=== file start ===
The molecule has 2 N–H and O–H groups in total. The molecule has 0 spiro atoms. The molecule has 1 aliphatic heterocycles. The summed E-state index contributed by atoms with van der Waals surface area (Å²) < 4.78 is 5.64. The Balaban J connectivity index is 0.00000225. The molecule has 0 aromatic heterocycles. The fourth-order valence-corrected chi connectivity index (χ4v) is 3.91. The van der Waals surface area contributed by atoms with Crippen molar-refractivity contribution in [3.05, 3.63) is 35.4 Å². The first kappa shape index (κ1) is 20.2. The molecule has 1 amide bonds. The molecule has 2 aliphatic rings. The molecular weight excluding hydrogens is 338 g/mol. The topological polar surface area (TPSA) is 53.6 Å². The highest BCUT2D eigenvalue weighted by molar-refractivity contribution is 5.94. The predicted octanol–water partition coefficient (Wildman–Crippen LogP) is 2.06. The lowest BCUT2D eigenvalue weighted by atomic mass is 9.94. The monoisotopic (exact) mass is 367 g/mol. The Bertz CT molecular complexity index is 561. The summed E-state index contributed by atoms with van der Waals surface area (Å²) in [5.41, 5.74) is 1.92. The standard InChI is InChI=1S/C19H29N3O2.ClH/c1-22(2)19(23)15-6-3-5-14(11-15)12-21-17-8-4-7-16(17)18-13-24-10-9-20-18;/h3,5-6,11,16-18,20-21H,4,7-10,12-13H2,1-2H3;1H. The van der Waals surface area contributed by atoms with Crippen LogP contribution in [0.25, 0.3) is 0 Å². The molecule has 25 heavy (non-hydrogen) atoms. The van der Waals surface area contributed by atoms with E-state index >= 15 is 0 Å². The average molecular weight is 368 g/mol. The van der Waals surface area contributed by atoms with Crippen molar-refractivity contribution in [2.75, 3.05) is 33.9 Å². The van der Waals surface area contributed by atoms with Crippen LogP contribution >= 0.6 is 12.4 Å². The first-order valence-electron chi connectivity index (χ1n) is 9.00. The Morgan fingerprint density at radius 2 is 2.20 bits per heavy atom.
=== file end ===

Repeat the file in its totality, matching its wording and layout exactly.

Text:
The molecule has 2 N–H and O–H groups in total. The molecule has 0 spiro atoms. The molecule has 1 aliphatic heterocycles. The summed E-state index contributed by atoms with van der Waals surface area (Å²) < 4.78 is 5.64. The Balaban J connectivity index is 0.00000225. The molecule has 0 aromatic heterocycles. The fourth-order valence-corrected chi connectivity index (χ4v) is 3.91. The van der Waals surface area contributed by atoms with Crippen molar-refractivity contribution in [3.05, 3.63) is 35.4 Å². The first kappa shape index (κ1) is 20.2. The molecule has 1 amide bonds. The molecule has 2 aliphatic rings. The molecular weight excluding hydrogens is 338 g/mol. The topological polar surface area (TPSA) is 53.6 Å². The highest BCUT2D eigenvalue weighted by molar-refractivity contribution is 5.94. The predicted octanol–water partition coefficient (Wildman–Crippen LogP) is 2.06. The lowest BCUT2D eigenvalue weighted by atomic mass is 9.94. The monoisotopic (exact) mass is 367 g/mol. The Bertz CT molecular complexity index is 561. The summed E-state index contributed by atoms with van der Waals surface area (Å²) in [5.41, 5.74) is 1.92. The standard InChI is InChI=1S/C19H29N3O2.ClH/c1-22(2)19(23)15-6-3-5-14(11-15)12-21-17-8-4-7-16(17)18-13-24-10-9-20-18;/h3,5-6,11,16-18,20-21H,4,7-10,12-13H2,1-2H3;1H. The van der Waals surface area contributed by atoms with Crippen LogP contribution in [0.25, 0.3) is 0 Å². The molecule has 25 heavy (non-hydrogen) atoms. The van der Waals surface area contributed by atoms with E-state index >= 15 is 0 Å². The average molecular weight is 368 g/mol. The van der Waals surface area contributed by atoms with Crippen molar-refractivity contribution in [2.75, 3.05) is 33.9 Å². The van der Waals surface area contributed by atoms with Crippen LogP contribution >= 0.6 is 12.4 Å². The first-order valence-electron chi connectivity index (χ1n) is 9.00. The Morgan fingerprint density at radius 2 is 2.20 bits per heavy atom.